See, that’s where we disagree. I think it is victim blaming. It’s like saying, “Oh, kids should just not let themselves get bullied.”

      It’s the same thing as saying, “Oh, women should just not let themselves get raped.” That’s why it bothers me so much.

    • Kay_Sue

      I can see that, I suppose. But at the same time, I find the ‘what parents would let their kids wear this, it’s going to get them bullied’ mindset much more disturbing. I believe folks have a right to defend themselves if they choose, so I don’t see #3 the same as you do.

    • Kelly

      Folks have a right to defend themselves… Yeah, you’re totally missing my point.

      So, if some guy walks up to you and punches you in the face, you should have just not let him do that to you because you have the right to defend yourself, right? No. The right to defend yourself doesn’t mean we expect people to always be able to overpower and stop their attackers, especially when we’re talking about children.

    • Kay_Sue

      That’s not my point, either, Kelly. But it’s okay. I see that it’s easy to misconstrue. I didn’t see the commenter as saying “If only this kid had stopped this” so much as saying “If only schools allowed kids to do it, maybe there would be less bullies.” While I don’t agree with the sentiment, I don’t see it as victim-blaming. I’m approaching it from a different perspective than you are because I don’t have the experience with standing up to bullies that you are bringing to the table. So lacking that experience, my perception is colored by a different perspective. That was my entire point with my last comment. My interpretation of self defense colored my interpretation of the original Facebook post, not unlike how your own experience has led you to a different reading of the same words.

    • SarahJesness

      Yeah, kids are always discouraged from fighting back even when it could be the only option, and sometimes they’re punished when they actually do it. Sucks.

    • Kati

      Standing up to bullies only works for certain bullies and certain victims. I was bullied in middle school. She targeted me because I was little. What she couldn’t have known about me is that I had three older brothers, loved fighting (still do, and I’ve been boxing/rolling with the boys in MMA/earning my black belt since). Even though she had 30 lbs on me, I wasn’t afraid to fight her. In fact, I was ready to go. She backed down. The bullying by her and about 30 other girls stopped. It was great. However, even I can recognize that my bloodlust is uncommon amogst those targeted by assholes. However, creating a culture in a school where bullying is openly condemned by a bully’s peers is effective. Apparently, a lot of school districts haven’t gotten that memo.

    • SarahJesness

      Agreed. People really shouldn’t act like there’s one solution to bullying, because it depends on the bullies, the victims, and whoever is in charge. Fighting back is a bit more difficult if the bully is much bigger and/or has a lot of friends backing her up. Ignoring the bully can work, but not so much when it’s physical bullying. Telling a teacher can work, but only if the teacher has the power to do anything. (I’ve had a number of teachers who saw kids being picked on and wanted to do something, but couldn’t do shit because the school gave them no power to punish anyone. Though when that’s the case, it usually means you’re less likely to get in trouble for fighting back)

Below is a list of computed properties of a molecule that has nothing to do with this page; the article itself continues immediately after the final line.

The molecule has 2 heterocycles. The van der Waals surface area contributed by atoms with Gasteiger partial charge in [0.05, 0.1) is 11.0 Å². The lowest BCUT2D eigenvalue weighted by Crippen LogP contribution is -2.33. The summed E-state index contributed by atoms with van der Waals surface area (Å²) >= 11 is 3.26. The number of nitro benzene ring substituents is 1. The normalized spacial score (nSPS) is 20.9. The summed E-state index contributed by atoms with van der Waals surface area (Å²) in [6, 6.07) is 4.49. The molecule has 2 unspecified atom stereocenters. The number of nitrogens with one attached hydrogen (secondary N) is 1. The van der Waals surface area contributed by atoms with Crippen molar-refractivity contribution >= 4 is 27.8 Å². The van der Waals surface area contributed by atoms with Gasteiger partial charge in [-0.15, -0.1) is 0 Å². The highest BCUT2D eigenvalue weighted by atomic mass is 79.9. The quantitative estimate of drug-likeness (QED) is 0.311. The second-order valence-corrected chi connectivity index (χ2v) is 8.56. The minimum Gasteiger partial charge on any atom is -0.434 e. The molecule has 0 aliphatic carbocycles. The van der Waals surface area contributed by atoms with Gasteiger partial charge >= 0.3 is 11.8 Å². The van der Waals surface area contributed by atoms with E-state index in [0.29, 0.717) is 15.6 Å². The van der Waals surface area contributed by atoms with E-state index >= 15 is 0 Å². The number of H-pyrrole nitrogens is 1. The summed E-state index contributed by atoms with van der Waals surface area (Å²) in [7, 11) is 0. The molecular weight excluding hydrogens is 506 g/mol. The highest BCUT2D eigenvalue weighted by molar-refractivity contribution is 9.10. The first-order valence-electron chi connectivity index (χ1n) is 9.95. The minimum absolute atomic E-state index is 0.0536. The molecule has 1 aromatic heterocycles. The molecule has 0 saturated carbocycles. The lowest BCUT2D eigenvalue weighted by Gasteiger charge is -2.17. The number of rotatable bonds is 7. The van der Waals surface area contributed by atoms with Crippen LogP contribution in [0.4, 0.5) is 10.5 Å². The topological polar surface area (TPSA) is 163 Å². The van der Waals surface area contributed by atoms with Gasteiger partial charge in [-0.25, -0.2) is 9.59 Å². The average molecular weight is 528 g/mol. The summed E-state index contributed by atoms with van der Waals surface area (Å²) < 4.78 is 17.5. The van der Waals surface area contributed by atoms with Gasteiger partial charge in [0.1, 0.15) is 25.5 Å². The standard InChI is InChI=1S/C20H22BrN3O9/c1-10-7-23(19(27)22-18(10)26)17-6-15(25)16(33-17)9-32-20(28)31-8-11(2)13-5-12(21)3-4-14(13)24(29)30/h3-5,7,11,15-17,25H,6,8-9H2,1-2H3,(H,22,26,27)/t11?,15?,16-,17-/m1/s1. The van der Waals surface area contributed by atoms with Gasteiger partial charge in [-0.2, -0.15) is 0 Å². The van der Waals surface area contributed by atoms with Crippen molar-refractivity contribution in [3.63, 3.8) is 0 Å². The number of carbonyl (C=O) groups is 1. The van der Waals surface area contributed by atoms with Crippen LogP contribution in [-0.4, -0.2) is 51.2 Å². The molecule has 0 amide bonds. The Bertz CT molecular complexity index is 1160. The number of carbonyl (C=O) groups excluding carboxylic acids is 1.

I got called a lot of names and shit. Eventually I started insulting them back. I was considered a shy, quiet girl, so getting badly insulted by me in front of everyone was considered especially bad, and it would make them shut up for the rest of the day. If I had started doing that earlier, I bet it would’ve caused them to stop picking on me entirely. (but by the eighth grade, pretty much everyone had matured past that anyway) There was this one girl who liked to get right in my face and insult me, and one day I just pretended she wasn’t there and she freaked out, it was really funny. I never got attacked physically (though my friend did once, when she went up to a girl and told her to stop picking on me. I couldn’t do anything since the girl in question was really heavy and had about three or four friends with her) but if I did, I would’ve definitely fought back. (fight dirty. I’m too physically weak to do anything else)

  • Momma425

    7 and 10 are the same idiot man.

    • Alex Lee

      Here’s one to make up for the duplicate idiot:

    • G.S.

      *goes up to check*

      Yeah, that Jerry Bundy seems to be two scoops-full of Douchecanoe today, doesn’t he? And he’d pick on a kid a third his age for carrying a rainbow pencil case?! Would he pick on the kid for using a box of Crayolas, too?

      “All those bright, sorted-by-hue-and-colour crayons are fruity, kid! What are ya, some kind of baby homo?! Man up! Only colour in red, blue, and black! Maybe green and yellow. But that’s it! And make sure that’s what it says on the wrapper! None of this baby, girly “Robin’s Egg Blue” bullshit! And don’t you DARE arrange them to look like a rainbow, loser! Haha, I’m an emotionally-mature adult!”